One extreme example of Frankenstein food is the emerging meal drink concept. Soylent is a meal drink designed as a ‘nutritionally perfect’ replacement for solid food. The drink is significantly more sustainable to produce than sourcing the same nutrients via traditional methods. It has also attracted the attention of the US Military and NASA who are currently testing it, not to mention large investors and even competition from companies such as Nestlé who recently revealed plans of a Nespresso-like meal drink system. This concept of formulated meal drinks might be sparking interest in those with hopes of future potential, but for your average consumer the concept of being fed corporate owned sludge is the stuff of nightmares, not too dissimilar to those explored in 1970s sci-fi film ‘Soylent Green’. However, it is worth noting that several reports have predicted exponential growth in the sports nutrition market over the next three years. Given that powdered nutritional shakes are a staple in this category it is not unthinkable that, as sports nutrition migrates into the mainstream, consumer tastes could change and become more accustomed to accept powdered foods as part of a long term diet solution.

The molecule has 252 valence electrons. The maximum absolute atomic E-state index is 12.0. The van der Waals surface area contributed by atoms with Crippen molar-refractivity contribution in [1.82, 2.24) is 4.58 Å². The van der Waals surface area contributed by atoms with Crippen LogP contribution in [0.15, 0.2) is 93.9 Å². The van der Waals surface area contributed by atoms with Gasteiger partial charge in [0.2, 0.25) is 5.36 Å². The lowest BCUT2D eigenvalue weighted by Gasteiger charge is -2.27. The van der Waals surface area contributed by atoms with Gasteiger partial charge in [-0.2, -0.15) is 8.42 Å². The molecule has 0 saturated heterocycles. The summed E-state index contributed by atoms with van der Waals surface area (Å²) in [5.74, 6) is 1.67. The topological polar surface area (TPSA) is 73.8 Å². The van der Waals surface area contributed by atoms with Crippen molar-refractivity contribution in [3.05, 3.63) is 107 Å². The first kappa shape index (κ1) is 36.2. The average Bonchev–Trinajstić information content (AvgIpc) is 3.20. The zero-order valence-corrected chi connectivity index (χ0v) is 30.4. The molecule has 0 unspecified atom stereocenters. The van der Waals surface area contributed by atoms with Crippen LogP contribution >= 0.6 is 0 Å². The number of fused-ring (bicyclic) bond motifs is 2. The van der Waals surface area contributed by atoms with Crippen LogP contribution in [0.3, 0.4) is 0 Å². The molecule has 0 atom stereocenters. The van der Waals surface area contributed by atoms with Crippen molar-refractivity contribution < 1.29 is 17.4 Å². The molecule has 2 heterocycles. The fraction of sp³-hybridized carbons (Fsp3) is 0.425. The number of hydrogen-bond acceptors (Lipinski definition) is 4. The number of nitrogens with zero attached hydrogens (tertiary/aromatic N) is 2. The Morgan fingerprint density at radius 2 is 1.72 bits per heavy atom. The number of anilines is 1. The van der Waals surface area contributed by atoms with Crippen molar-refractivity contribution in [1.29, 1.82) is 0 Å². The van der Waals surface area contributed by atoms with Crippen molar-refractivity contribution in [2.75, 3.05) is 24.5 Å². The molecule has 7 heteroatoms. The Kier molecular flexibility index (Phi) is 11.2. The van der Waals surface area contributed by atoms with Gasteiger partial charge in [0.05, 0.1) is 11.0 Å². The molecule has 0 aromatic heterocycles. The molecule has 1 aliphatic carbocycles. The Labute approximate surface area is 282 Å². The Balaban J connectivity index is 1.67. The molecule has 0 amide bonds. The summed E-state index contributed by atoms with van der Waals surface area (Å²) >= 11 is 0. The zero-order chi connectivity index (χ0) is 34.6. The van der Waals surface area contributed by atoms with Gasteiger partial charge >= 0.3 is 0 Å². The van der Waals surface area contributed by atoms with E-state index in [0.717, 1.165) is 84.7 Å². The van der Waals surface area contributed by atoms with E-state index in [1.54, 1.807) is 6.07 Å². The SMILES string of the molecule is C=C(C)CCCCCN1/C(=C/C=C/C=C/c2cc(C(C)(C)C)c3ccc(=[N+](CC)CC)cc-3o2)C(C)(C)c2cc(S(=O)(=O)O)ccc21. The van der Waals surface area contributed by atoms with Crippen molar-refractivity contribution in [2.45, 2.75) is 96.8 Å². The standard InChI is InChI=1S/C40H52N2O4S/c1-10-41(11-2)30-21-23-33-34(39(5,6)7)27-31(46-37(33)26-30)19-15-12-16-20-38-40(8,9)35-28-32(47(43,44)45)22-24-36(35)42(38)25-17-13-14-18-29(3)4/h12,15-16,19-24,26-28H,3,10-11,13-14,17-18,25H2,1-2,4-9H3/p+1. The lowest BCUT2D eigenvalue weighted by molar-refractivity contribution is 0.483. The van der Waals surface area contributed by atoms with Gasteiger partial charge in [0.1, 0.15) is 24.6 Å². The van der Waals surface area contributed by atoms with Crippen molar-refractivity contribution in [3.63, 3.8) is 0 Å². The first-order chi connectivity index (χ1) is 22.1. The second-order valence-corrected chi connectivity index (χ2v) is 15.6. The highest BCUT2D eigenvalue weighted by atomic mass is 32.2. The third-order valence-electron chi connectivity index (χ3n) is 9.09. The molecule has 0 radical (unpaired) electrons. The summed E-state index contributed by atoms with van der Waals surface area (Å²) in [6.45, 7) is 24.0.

Matching benefit to proposition
Mismatching a health benefit with the the overall proposition is a common reason for a product misfire. A fruit drink with added vitamin C or milkshake with added calcium is plausible to your average consumer, but when presented with yoghurt that contains added omega-3 there is a perceived mismatch. Such mismatches are much less likely to occur the closer a food product is to a natural form. For example a product such as protein bar containing almonds allows for a more simple and therefore compelling health proposition. Almonds contain 15 essential nutrients and are a natural source of protein and fibre. Just a handful of almonds (30g) provides approximately 65% of the daily requirement of vitamin E. Consumers know this with more than 80% of consumers rating almonds to be nutritious and a source of energy and protein. A product containing almonds could thereby promote its nutrient dense profile without there being a mismatch.